A transient ischaemic attack (TIA) or "mini stroke" is caused by a temporary disruption in the blood supply to part of the brain.
The disruption in blood supply results in a lack of oxygen to the brain. This can cause symptoms similar to those of a stroke, such as speech and visual disturbance and numbness or weakness in the arms and legs.
However, a TIA does not last as long as a stroke. The effects only last for a few minutes and are usually fully resolved within 24 hours.
The main signs and symptoms of a TIA can be identified by remembering the word F.A.S.T., which stands for Face-Arms-Speech-Time.
- Face – the face may have fallen on one side, the person may be unable to smile, or their mouth or eye may have dropped
- Arms – the person may not be able to raise both their arms and keep them there due to weakness or numbness in their arms
- Speech – the person may have slurred speech
- Time – if any of these signs or symptoms are present, it is time to dial 999 immediately
If the above signs and symptoms last longer than 24 hours, it is regarded as a full stroke.
It is important that a person who has a TIA is checked and treated as soon as possible to minimise the risk of having a further TIA or a full stroke. With treatment, the risk of a further TIA or full stroke can be greatly reduced.
Read more about how to recognise the signs and symptoms of a TIA.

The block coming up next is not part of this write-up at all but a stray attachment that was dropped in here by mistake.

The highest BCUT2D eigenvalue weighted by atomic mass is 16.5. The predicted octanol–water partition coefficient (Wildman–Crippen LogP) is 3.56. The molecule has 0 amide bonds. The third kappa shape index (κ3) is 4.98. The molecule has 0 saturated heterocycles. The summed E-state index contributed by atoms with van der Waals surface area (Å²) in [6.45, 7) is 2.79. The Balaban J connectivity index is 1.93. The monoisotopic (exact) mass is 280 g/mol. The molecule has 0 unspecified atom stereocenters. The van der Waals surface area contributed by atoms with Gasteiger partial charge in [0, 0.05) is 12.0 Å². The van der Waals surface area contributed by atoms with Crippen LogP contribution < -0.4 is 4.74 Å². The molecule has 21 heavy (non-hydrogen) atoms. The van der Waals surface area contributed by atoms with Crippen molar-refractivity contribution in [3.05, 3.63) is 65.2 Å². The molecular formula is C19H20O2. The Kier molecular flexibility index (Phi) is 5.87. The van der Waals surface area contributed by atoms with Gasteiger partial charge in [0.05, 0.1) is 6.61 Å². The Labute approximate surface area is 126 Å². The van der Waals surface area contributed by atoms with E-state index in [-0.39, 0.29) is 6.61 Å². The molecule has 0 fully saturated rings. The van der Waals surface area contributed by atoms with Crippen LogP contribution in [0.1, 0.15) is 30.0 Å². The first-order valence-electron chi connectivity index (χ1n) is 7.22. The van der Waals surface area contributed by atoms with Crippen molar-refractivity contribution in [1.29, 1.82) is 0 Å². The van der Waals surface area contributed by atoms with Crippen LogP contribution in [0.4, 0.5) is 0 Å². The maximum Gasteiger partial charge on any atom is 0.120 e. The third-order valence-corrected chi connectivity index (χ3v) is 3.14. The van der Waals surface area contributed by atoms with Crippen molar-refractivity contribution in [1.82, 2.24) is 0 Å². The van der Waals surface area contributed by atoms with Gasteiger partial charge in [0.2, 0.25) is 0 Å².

What causes a TIA?
During a TIA, one of the small blood vessels that supply your brain with oxygen-rich blood becomes blocked.
Atherosclerosis is a common cause of narrowed arteries. It occurs when fatty deposits, known as plaques, develop on the inner lining of your blood vessels. This can cause your blood vessels to become thickened, hard and less elastic, making it more difficult for blood to flow through them.
A TIA can also occur as a result of a blood clot that forms in a blood vessel and blocks the blood supply to your brain.
In rare cases, a TIA can be caused by a small amount of bleeding in the brain, known as a haemorrhage.
Read more about the causes of TIA.
Diagnosing a TIA
As TIAs are often over quickly, you may not have any symptoms by the time you see a healthcare professional.
You will be asked in detail about the symptoms you experienced during the TIA. For example, how long they lasted and how they affected you. This will help rule out other conditions.
If a TIA is suspected, you should be referred within seven days of the TIA to a specialist for tests.
Read more about diagnosing a TIA.
Treating a TIA
Following a TIA, you will need treatment to help prevent another TIA or a full stroke.
Your treatment will depend on your individual circumstances, such as your age and medical history.Your healthcare team will discuss the treatment options with you, and tell you about possible benefits and risks.
You may be given medication or asked to make changes to your lifestyle (see the prevention advice below). In some cases, surgery may be needed.
Read more about how TIAs are treated.
Preventing a TIA
TIAs often occur without warning. If you have a TIA, it is a sign another one may follow and further TIAs can have more serious effects or develop into a full, life-threatening stroke.
Regardless of whether or not you have had a TIA or stroke in the past, there are a number of ways you can lower your risk of having either in the future. These include:
Read more about how lifestyle factors can help prevent a TIA.